- The interaction between the different players of the financial system, including commercial banks, governments, development banks, and central banks. In this highly critical situation, the system has proven effective and delivered on its various functions. A collapse of the system was thereby avoided; the real economy was largely able to be supported through system-wide cooperation. The capital markets as well have proven very resilient and contributed to normalisation.
- A resilient core banking group – the traditional principal banks – constituted another factor for success. Long-standing and stable client relationships between banks and companies have paid off throughout the crisis. In many cases, these relationships have been strengthened even further during the pandemic. “We have been able to support our clients very effectively during the crisis – after all, we know their businesses and the corresponding requirements very well due to our close client relationships and our thorough understanding of sectors,” Michael Kilka explained.
Well protected – establishing a core banking group before the crisis
First wave, second, third …: could the ongoing coronavirus pandemic be the last straw for some companies?
Michael Kilka:There isn’t really an all-encompassing answer to that. The situation is highly sector-specific. Companies which weathered the first waves well will probably still be fine, whereas those companies facing sector- or company-specific issues right from the start will probably still have a hard time, since obtaining liquidity is not getting any easier for this group of affected enterprises. Nonetheless: cooperation between the European Central Bank (ECB), the policymakers and the banks has worked very well. But of course in the end we are gazing into a crystal ball, because the pandemic keeps showing us a new face.
How can companies prepare even better for an extreme situation such as the pandemic?
First and foremost, companies should establish a complete sequence of preparatory measures, the first being the execution of scenario calculations, assessing the potential impact for them individually: how would the event influence cash flow? Secondly, the cost situation: it is a truism that declining income must be accompanied by reduced expenses. Last but not least, the financing mix has to be right, i.e. as broad and flexible as possible, allowing the company to retain capacity to act in critical situations. As an example, it may be advisable to maintain certain provisions even if it costs money. Major players should also maintain access to capital markets, for example by preparing and upholding external ratings. To sum it up: the optimum preparation for potential crises such as the pandemic depends on the sector the company is in and on its own situation; what holds true on a general level, however, is that a good, reliable banking relationship can offer a lot of support.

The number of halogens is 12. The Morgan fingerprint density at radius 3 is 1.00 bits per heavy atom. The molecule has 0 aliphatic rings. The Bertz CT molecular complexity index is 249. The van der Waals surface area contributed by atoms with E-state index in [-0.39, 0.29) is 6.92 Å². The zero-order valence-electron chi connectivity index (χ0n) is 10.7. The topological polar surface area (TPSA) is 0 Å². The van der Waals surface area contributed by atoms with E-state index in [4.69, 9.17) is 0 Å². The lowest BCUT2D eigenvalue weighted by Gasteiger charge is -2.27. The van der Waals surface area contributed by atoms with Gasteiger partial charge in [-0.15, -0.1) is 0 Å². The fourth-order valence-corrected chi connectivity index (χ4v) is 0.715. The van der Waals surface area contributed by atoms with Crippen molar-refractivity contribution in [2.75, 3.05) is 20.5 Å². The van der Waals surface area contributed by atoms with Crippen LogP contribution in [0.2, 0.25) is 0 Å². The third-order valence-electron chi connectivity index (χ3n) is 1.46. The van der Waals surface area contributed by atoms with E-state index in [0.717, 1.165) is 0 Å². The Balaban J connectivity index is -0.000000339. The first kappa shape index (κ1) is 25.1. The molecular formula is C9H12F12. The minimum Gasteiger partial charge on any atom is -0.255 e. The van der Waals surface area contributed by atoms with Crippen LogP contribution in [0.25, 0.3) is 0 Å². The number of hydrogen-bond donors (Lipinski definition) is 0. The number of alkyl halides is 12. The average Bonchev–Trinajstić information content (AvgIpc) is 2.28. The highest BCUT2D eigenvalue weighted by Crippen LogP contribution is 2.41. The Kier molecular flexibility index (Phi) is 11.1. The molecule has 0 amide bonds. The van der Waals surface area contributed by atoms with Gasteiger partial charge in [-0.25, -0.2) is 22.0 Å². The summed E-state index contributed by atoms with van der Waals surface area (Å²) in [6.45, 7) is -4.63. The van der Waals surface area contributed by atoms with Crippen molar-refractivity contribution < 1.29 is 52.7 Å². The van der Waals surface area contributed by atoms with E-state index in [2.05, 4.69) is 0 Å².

Will COVID-19 remain a singular event, or is Commerzbank expecting such extreme events to occur more often in future – whether virus-related or due to the consequences of climate change?
Singular events like a pandemic are unpredictable. However, any correct preparation must generally price in such a scenario. The impact of climate change can be statistically proven and thus is another matter. A company’s sustainability strategy should take that into account. If necessary, the business model might need to be adjusted.
What can banks do to prepare their clients for future crises in the best way possible?
Commerzbank covers a broad spectrum, beginning with advisory services, explaining how to set up a crisis-resilient company. We can also deliver the corresponding products, ranging from more flexible credit lines via support during the rating process to capital markets access. All of this can be prepared prior to a crisis. And when the crisis then hits home, we – as a member of the core banking group – are ready and able to provide specific assistance. Commerzbank has proven that – especially in the past 18 months.
You addressed the cost topic. Where can companies place the lever during a crisis?
Once again, that is a very sector-specific issue. One possible option is shutting down partial capacities, of which airlines – with their reduced aircraft fleets during the coronavirus pandemic – are a good example. However, reducing capacities can also mean sending employees home or into short-time work, therefore lowering personnel expenses. These are just two of the manifold possibilities on the cost side.
You highlighted the importance of a core banking group for companies. What are the criteria for choosing a core banking group?
A company should aim to set up a reliable banking group that also provides support during difficult phases. The banking group must be able to offer the entire range of necessary products; one could add a few specialist institutions to round off the support. The size and structure of a core banking group also depends on the company’s own size. What matters is that both parties can build a trusting relationship over a longer period of time.